Potential themes may include
....role of the hypothalamus (or other brain region) in the control of feeding
....Factors that promote (or inhibit) food intake or appetite
....Sensory specific satiety in humans or animal models
....Animal models of feeding behavior
....circadian rhythms and food intake
....abnormal feeding behaviors (anorexia, bulemia, binge eating, etc.) and the underlying causes and/or treatments
These are simply ideas to get students thinking about themes or topics. Talk with Dr. Davis about the many other possibilities.

It is anticipated that for the second and third round of presentations student will be free to choose whatever topics they wish (so long as the 3 papers presented on a day have a common theme.)

Audience Participation Grades

Participation by the audience is a very important aspect of a successful journal club. Thus participation grades will be assigned by the professor based on the following criteria:

-2 Absent for the entire session (unless prior notification for an excused absence e.g. serious illness, atheletic competition, interview, etc.)
-1 Late for a session
+1 present, but no contribution to the discussion
+2 contributed to the discussion by asking, addressing, or answering a question or making a comment, etc.
+3 made one or more significant/important/insightful contribution(s) by asking, addressing, or answering a very good question or making an important point, or by participating in all three presentation by asking a question or making a comment.
+4 exemplary participation (especially important contribution to the discussion, especially insightful question or comment, multiple significant insights, etc.)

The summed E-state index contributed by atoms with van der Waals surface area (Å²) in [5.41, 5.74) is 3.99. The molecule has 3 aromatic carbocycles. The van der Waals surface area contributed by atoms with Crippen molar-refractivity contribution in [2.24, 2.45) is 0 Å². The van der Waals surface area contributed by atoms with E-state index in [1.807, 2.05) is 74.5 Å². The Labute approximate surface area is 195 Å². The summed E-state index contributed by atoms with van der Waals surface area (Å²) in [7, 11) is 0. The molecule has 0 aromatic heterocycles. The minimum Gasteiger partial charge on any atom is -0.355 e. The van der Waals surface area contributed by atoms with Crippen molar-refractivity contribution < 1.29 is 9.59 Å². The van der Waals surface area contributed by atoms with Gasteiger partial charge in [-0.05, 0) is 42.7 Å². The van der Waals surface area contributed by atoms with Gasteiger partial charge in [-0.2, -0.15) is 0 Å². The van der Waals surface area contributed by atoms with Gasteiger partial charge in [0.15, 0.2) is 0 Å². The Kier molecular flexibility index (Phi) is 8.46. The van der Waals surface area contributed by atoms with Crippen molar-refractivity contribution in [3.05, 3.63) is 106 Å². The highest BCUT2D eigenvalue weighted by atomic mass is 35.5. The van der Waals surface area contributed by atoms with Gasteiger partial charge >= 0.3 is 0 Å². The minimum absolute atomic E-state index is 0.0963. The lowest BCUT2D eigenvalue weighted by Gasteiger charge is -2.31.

Course participation grade is calculated as the sum of all participation points awarded over all sessions and converted to a percentage (number of points earned of the total possible points.)

The instructor will update students periodically on their current participation grade.

Animal Care Duties

Animal care duties begin on Tuesday of the week you are scheduled, run through the weekend and include the following Monday. A new duty cycle begins each Tuesday with new personel. It is essential that these duties be taken seriously. The animals and the animal room are subject to unannounced inspections. If it appears that either have been neglected, a strong participation grade penalty (-10 points) will be levied against both individuals assigned to duty that week.

Each day of your animal care duty (including Saturday and Sunday) you are responsible for making sure

Early Bird Duties

Early Birds are responsible for making sure the experiments can begin on time on experimental day. As such, they will arrive early (no later than 7 am) to assist Dr. Davis is getting the cages, animals, test foods, balances, data sheets, etc. ready to go.

Early Bird Duties include

From 7 am until the experiment begins: